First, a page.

SeaMicro, a provider of low power server technology, has announced its plans to participate in the Hot Chips conference this week at Stanford University, where it will present, "Building Data Center Servers Using Cell Phone (News - Alert) Chips," which will discuss the technology underpinnings of the revolutionary SM10000-64HD server.
Recently, SeaMicro announced it has crammed 768 Atom processor cores into SM10000-64HD server in an effort to provide a quick response time to Web transactions while saving energy.
"As data centers become more and more essential in day-to-day life, power consumption and space requirements are issues with real economic and environmental consequences," said Gary Lauterbach, founder and chief technology officer at SeaMicro, in a statement. "We are excited to share our unique approach to the problems faced by the data center at Hot Chips, in order to spark further discussion and innovation."
The SM10000-64HD combines SeaMicro's Internet-optimized server architecture with 384 of the latest 64-bit Intel (News - Alert) Atom N570 dual-core processors. It delivers 768 1.66 GHz x86 cores in 10 rack units (17.5 inches) and is characterized by high energy efficiency, high compute density, and 64-bit x86 software support.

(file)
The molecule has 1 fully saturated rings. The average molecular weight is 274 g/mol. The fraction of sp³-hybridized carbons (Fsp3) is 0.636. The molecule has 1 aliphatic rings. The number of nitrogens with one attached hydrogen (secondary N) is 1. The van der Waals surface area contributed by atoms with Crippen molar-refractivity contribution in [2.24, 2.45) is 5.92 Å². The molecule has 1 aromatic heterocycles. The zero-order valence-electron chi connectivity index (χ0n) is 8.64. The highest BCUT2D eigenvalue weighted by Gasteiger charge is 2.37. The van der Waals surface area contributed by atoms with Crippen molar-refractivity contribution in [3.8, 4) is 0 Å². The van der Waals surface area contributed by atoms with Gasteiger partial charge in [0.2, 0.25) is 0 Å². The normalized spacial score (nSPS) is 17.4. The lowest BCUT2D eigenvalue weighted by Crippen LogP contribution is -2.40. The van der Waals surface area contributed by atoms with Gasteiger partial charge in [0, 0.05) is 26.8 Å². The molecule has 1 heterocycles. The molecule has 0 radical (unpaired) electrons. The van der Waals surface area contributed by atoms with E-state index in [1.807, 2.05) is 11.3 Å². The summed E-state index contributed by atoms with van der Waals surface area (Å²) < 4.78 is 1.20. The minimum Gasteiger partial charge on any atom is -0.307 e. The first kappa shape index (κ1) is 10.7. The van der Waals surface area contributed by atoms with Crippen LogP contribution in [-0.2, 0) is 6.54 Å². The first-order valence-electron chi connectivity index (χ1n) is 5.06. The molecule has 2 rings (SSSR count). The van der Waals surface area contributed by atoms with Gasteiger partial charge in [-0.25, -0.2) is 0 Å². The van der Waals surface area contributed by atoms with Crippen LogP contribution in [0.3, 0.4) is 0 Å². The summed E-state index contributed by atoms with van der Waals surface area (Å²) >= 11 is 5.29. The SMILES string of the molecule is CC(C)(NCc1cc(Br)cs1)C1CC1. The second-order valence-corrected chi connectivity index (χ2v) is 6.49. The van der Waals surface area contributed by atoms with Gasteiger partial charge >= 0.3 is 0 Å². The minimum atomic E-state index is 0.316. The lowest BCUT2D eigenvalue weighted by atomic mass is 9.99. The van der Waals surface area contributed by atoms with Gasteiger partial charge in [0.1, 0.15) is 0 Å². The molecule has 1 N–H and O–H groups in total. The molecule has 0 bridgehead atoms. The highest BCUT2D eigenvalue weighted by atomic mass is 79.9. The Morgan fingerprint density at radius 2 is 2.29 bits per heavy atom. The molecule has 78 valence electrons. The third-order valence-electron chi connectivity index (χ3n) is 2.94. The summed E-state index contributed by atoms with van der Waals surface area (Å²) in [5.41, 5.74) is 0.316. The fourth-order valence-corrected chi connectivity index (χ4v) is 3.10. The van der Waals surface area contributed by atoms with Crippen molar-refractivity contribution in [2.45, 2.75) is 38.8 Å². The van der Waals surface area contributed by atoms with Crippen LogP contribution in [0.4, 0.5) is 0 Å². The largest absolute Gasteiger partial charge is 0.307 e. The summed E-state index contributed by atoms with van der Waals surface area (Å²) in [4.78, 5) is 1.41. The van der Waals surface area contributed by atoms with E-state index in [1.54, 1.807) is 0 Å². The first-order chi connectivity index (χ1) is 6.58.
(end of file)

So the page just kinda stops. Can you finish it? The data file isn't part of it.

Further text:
At Stanford, SeaMicro joins leading engineers and researchers from major corporations and academia including IBM (News - Alert), Intel, UC Berkeley, the Chinese Academy of Sciences and others, who will also be presenting at the conference, company officials said.
Want to learn more about the latest in communications and technology? Then be sure to attend ITEXPO West 2011, taking place Sept. 13-15, 2011, in Austin, Texas. ITEXPO (News - Alert) offers an educational program to help corporate decision makers select the right IP-based voice, video, fax and unified communications solutions to improve their operations. It's also where service providers learn how to profitably roll out the services their subscribers are clamoring for – and where resellers can learn about new growth opportunities. To register, click here.
Rajani Baburajan is a contributing editor for TMCnet. To read more of Rajani's articles, please visit her columnist page.
Edited by John Lahtinen